EUROPE - The French government is reiterated calls for a 'level-playing field' and argued all pension funds should be included under the requirements of the Solvency II directive, just weeks before it takes over the EU presidency.

Speaking at a Solvency II conference in London, hosted by the Association of British Insurers, Fabrice Pesin, deputy assistant secretary and head of the insurance division of the French Treasury, told delegates he considered the application of Solvency II on all pension activities - whether insurance or pension fund-based - as "logical" for the creation of "a level-playing field".

"Pensions is a political topic in France and in the European Parliament too. We have a problem with this directive. Pension activities are provided by insurers and pension funds and some pension activities are treated under Solvency I rules. I think the long-term view is the application of Solvency II directive to pension activities would be logical.

It is a question of policyholder protection. It is a question of ensuring a level-playing field as there are some pension funds who want to export their product. It is impossible for us as politicians to say I'm open to some products with old rules and Solvency I protection," said Pesin.

His comments were made during a panel session and in response to a question about whether the new Solvency II requirements should also be placed on all occupational pension funds, regardless of whether they are managed as defined contribution or defined benefit arrangements.

Speaking to IPE, Pesin stressed the French government would not be able to comment on such matters during the six-month presidency as its role is to find a compromise to any outstanding issues, including matters related to Solvency II.

In contrast to this public declaration of French opinion of Solvency II on pensions management - and which comes just weeks ahead of the EU presidency handover between the Portugese and French governments - Karel van Hulle, head of the pensions and insurance unit at the European Commission, suggested he believes it is right to delay any decision in the short-term, ahead of an EC discussion paper later this year.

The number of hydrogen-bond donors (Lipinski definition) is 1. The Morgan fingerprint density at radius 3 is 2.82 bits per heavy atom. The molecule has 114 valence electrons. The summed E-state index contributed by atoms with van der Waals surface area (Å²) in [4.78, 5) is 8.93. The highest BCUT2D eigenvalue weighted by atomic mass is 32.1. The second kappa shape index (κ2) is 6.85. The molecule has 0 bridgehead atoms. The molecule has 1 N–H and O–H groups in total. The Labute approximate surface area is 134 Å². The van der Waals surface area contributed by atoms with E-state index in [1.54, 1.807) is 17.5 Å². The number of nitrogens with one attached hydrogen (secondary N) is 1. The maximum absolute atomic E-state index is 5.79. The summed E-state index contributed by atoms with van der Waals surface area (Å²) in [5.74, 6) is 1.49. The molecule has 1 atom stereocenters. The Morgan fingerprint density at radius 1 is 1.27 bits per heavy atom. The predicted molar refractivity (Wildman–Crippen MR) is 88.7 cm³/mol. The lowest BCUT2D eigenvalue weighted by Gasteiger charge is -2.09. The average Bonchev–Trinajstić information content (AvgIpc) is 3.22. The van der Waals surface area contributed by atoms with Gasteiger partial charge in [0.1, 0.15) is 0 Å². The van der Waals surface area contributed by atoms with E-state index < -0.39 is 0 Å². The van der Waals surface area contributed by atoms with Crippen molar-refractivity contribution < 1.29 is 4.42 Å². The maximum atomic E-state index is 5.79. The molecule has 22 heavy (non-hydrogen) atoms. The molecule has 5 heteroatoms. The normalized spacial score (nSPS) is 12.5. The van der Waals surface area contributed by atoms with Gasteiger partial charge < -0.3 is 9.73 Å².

Moreover, he appeared to suggest it might be more appropriate to maintain any solvency requirements within the existing Institutions of Occupational Retirement Provision (IORP) directive.

"What is a pension fund? We need to clarify what we mean by a pension fund. We refer to it within the scope of the IORP directive. The issue only came up at the last minute negotiations on Solvency II so we have to ask ‘how can we resolve this level-playing field' argument? The IORP Article IV allows the member states to deliver Solvency I rules which match insurers and pension funds," said van Hulle.

Peter Skinner, member of the European Parliament, threw his support behind the idea of tackling solvency issues related to occupational pension funds through the IORP directive.

"This area is fraught with problems, not because there is no sympathy to understand what is out there. But we are dealing with entities which have different ways of raising capital," said Skinner.

"The appropriate way should be through the IORP directive. A lot of work has been put in to deal with the pension industry [through this directive]. And I rather hope and think this is the appropriate place to put any of that work into right now. Anything else is too traumatic and will cause a delay to Solvency II, because we don't have the mode and impact assessments we require," he continued.